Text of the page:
British ice cream

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food10
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2006/01/09 14:13:35 (permalink)

British ice cream

In Britain how traditional British ice cream differs from american style ice cream in general also what is the name of that ice creamcalled in America?
#1

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    Tedbear
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    RE: British ice cream 2006/01/09 14:16:29 (permalink)

    Hmmm...Two nations, separated by language.
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    BuddyRoadhouse
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    RE: British ice cream 2006/01/09 16:12:04 (permalink)
    This doesn't necessarily apply to the question (or maybe it does, see above comment), but in Ireland they sell Good Humor ice cream and confections under the name HB for Heart Beat. Almost every little shop that sold them had a large light up plastic swirly cone sitting outside its front door. The product seemed to be a cut above the typical Good Humor product sold here in the States.
    #3
    corabeth
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    RE: British ice cream 2006/03/12 15:50:27 (permalink)
    When my husband and I were in England several years ago we had vanilla ice cream cones at a lovely city park in Statford on Avon. It was soooo rich and creamy. I've never tasted any ice cream in the US that comes close to it. It must have been made with heavy cream only. Also, I don't thing there is such a thing as 2% milk, much less skim milk in England. We had a breakfast buffet at our hotel and they had heavy, heavy cream(it almost would not pour out of the pitcher) and whole milk which was like half and half.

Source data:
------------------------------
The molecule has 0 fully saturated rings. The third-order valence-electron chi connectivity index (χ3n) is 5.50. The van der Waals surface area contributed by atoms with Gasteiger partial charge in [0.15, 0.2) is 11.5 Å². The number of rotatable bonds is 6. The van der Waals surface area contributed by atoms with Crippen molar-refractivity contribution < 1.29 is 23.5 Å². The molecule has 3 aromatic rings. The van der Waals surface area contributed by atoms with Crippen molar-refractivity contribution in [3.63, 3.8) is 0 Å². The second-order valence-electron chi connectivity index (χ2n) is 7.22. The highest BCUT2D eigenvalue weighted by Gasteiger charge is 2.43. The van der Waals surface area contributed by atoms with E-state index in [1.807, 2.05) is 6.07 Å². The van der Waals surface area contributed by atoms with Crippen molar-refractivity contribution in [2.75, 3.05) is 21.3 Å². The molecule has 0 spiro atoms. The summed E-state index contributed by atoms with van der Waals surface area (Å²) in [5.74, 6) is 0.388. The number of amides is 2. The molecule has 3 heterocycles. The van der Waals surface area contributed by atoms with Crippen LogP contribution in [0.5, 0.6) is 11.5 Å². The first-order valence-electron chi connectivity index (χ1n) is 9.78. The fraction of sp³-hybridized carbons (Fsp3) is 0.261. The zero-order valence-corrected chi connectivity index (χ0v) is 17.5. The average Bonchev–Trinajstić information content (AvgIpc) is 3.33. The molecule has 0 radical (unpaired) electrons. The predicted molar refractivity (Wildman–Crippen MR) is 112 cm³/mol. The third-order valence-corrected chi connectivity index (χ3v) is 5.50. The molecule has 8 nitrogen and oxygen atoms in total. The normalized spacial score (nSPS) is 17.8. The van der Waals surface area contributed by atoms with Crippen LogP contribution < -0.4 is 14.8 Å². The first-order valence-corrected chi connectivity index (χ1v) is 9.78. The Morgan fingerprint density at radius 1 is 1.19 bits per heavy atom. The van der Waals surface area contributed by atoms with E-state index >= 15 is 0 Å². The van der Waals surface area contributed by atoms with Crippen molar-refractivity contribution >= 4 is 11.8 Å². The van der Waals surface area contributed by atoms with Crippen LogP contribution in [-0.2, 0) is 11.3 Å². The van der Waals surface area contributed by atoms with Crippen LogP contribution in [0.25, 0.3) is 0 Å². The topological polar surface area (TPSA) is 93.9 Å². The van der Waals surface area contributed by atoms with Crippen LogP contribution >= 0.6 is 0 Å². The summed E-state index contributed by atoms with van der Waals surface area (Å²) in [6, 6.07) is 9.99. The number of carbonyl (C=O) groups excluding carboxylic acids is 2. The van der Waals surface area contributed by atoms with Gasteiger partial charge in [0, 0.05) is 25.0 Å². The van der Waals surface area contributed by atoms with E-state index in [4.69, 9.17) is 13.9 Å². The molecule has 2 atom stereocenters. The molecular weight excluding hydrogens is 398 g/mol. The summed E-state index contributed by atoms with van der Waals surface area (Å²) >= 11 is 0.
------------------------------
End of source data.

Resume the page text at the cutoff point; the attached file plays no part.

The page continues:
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    BT
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    RE: British ice cream 2006/03/12 17:16:15 (permalink)
    I don't think there exists "American style ice cream" any more and, as a matter of fact, the traditional American brands are increasingly being bought by multinational, often European corporate giants like Switzerland's Nestle. There's no comparison between the cheapest stuff you might get in a supermarket (or the huge array of nofat/lowfat/sugar free products now available) and the best quality ice creams sold here--not to mention gelato which, at least in SF, is as available as the "regular" stuff. I normally buy the second tier ice cream: Blue Bell, Dreyer's (owned by Nestle), Blue Bunny--that sort of thing which runs about $5.99 for the "new half gallons" (which are less than a half gallon except for Blue Bell) but often obtainable on sale for $2.50-$3.00. I'd consider the top tier non-gelato brands to be the Haagen-Dazs, Ben and Jerry's and Starbuck's all of which seem to run almost twice the price of Blue Bell and, IMHO, are not worth it. If I want to really indulge, I go get some gelato and it's hard to imagine how British ice cream or any ice cream could be more "creamy" than a good gelato, here or in Italy. Partly it's a function of the butterfat, but also it's a function of how much air is whipped into the ice cream as it freezes--less air means denser, creamier ice cream.
    #5
    BT
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    RE: British ice cream 2006/03/12 17:27:24 (permalink)
    quote:
    Originally posted by corabeth

    We had a breakfast buffet at our hotel and they had heavy, heavy cream(it almost would not pour out of the pitcher) and whole milk which was like half and half.


    You sure you didn't have "clotted cream" which is often served in Britain and is similar to "creme fraiche" or the hispanic "crema fresca"--although not sour like sour cream, it's similar in consistency and won't pour. If you like it you should be able to get it here in gourmet or, for the Hispanic version, Mexican groceries.

    Also, when I first moved to SF in the early 80's, local dairy Berkeley Farms made a product called "extra rich milk" which was half/half-like and it was not only used by many coffee shops as the creamer of choice but also sold in most supermarkets. In recent years I haven't seen it, possibly because BF was bought out by corporate giant Dean Foods.
    #6
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